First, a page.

This article has been written by Tanya Gupta, a student pursuing BA LLB from Ideal Institute of Management and Technology and School of Law, affiliated to Guru Gobind Singh Indraprastha University, Delhi.  This article focuses on the brief explanation of the case Smith v. Leech Brain & Co. (1961) 3 AII ER 1159.


This is an English tort law landmark case related to the concept of negligence.

Equivalent Citation

[1962] 2 QB 405


Lord Parker CJ

Decided In



Queen’s Bench Division

Relevant Law

Law of Torts




Mr. Smith employed in a factory owned by the Leech Brain (defendant). Mr. Smith employed as a galvanizer whose role was to remove articles from a tank of molten metal (roughly 400 degree Celsius) using a crane. His duties included using a crane to lift metal items and immerse them into a tank of molten zinc. The crane had a shield to protect the operator from the hot metal.

One day whilst operating the crane, Mr. Smith inadvertently put his head outside of the shield and his lip was burnt by some spitting molten metal. The burn was treated but did not heal. He eventually developed cancer and died 3 years later. 

Issue Before the Court

The issue raised before the Queen’s Bench Division was whether the employers could be liable for the full extent of the burn and cancer that had developed as a result or would a person’s predispositions matter in the award of damages.

Ratio of the Case

As it is found that the burn was a negligent action on the part of Leech Brain as they did not provide an ample safety, and it at least partially led to the development of cancer, due to which he died 3 years and therefore the defendant was held liable. For action in tort, you take a plaintiff as he or she comes- the fact that they have a condition that led to more damages than normal is not a factor in determining the damages.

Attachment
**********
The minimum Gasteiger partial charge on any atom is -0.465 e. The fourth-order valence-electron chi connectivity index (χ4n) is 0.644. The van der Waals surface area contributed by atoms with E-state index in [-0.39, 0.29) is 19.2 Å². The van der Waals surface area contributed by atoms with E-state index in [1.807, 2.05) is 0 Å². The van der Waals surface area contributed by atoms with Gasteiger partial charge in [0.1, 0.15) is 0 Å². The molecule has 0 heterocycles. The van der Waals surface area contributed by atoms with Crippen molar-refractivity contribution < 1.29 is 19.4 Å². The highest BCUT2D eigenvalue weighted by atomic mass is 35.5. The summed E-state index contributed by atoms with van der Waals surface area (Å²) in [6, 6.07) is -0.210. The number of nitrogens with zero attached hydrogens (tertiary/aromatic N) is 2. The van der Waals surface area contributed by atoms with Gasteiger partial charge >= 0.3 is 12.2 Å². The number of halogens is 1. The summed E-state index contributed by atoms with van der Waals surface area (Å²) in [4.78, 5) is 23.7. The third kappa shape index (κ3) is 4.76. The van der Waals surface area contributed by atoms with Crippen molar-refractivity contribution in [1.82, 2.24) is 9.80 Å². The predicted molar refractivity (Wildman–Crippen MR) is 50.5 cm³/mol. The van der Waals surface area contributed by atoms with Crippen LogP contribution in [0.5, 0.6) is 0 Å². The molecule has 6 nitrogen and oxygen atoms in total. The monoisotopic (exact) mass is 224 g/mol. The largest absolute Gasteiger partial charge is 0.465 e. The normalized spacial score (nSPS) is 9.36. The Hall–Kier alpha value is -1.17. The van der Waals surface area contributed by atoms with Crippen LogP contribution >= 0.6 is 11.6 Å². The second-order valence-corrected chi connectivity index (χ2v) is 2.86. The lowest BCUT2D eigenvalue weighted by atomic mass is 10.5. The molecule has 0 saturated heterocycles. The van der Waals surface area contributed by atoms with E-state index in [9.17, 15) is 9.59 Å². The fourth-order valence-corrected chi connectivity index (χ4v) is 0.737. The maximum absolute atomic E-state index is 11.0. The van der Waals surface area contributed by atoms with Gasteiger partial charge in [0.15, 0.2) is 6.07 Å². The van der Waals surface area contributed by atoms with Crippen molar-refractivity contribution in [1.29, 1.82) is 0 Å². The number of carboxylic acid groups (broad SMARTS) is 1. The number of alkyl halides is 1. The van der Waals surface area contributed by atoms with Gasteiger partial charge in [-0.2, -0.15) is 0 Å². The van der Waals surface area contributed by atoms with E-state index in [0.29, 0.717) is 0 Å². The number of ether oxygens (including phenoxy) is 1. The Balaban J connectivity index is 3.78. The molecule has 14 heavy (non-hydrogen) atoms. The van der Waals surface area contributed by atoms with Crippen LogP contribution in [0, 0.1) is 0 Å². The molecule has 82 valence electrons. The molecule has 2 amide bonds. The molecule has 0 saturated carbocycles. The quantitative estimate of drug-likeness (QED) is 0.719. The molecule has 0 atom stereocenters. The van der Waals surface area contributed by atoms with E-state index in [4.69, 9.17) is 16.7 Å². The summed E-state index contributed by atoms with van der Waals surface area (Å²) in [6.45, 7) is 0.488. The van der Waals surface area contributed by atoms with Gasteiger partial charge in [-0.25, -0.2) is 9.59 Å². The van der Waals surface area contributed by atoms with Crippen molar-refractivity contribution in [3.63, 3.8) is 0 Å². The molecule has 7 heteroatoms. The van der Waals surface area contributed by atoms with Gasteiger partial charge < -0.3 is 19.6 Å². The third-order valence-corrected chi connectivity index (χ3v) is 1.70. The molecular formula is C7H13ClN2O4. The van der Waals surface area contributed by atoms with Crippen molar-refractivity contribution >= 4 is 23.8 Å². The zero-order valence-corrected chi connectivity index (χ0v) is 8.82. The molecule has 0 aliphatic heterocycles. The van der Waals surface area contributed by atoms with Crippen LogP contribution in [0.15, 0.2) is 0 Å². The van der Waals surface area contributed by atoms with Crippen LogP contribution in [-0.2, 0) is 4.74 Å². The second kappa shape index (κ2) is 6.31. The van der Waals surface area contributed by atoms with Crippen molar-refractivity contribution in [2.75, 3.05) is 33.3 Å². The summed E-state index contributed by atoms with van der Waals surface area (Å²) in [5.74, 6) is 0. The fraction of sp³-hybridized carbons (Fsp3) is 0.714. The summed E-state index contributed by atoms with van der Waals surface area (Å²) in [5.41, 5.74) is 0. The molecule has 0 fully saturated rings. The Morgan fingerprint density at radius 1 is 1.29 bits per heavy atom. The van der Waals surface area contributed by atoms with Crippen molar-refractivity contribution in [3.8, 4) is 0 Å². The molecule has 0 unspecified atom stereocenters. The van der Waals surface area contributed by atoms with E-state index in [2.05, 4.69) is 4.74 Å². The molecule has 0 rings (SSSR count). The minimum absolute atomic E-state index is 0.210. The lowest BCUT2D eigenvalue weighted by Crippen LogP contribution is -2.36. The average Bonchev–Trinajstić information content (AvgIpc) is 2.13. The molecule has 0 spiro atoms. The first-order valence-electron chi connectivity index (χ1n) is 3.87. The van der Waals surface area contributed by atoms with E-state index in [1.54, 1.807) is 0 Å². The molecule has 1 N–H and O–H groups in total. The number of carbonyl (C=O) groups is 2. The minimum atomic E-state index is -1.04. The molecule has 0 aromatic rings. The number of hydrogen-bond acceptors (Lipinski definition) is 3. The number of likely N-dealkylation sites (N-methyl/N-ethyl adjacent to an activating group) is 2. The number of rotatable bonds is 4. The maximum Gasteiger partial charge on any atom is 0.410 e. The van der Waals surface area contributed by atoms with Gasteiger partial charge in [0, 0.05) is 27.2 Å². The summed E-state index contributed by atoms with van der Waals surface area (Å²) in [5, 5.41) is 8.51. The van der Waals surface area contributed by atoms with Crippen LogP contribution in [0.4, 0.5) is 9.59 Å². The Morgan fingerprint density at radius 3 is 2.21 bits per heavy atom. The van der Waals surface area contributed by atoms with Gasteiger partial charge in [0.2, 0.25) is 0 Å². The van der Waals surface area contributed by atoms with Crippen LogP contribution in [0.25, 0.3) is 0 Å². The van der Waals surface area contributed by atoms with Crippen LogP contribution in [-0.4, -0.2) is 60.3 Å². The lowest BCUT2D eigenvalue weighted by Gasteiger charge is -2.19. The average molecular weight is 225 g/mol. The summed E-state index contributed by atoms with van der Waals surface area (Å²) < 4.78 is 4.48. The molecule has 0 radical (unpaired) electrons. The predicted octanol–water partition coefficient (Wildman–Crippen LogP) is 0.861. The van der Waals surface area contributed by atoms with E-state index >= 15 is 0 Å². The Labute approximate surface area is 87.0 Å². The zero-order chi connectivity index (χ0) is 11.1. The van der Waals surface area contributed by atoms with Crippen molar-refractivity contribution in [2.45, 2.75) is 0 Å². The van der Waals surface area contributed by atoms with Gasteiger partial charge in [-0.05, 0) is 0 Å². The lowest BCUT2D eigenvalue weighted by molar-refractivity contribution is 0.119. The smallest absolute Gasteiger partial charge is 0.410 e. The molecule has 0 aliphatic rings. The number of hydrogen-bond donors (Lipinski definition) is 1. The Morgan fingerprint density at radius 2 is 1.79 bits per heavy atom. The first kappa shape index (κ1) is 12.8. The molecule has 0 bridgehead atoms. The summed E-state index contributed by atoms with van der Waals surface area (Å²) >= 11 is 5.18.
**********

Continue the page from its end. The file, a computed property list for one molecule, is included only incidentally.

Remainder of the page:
Decision of the Court

 The Court held that the burn was a foreseeable consequence of the defendant’s negligence and this resulted in the death. The defendant was liable for his death. It was not necessary to show that death by cancer was foreseeable, nor that an ordinary person would not have died from the injury. Lord Parker stated that the eggshell skull rule applies and taking the victim as you find them has always been the established law and this was affected by the ruling in the Wagon Mound case. He concluded that this case was covered by the orthodox principle that a defendant must take his victim as he finds him.

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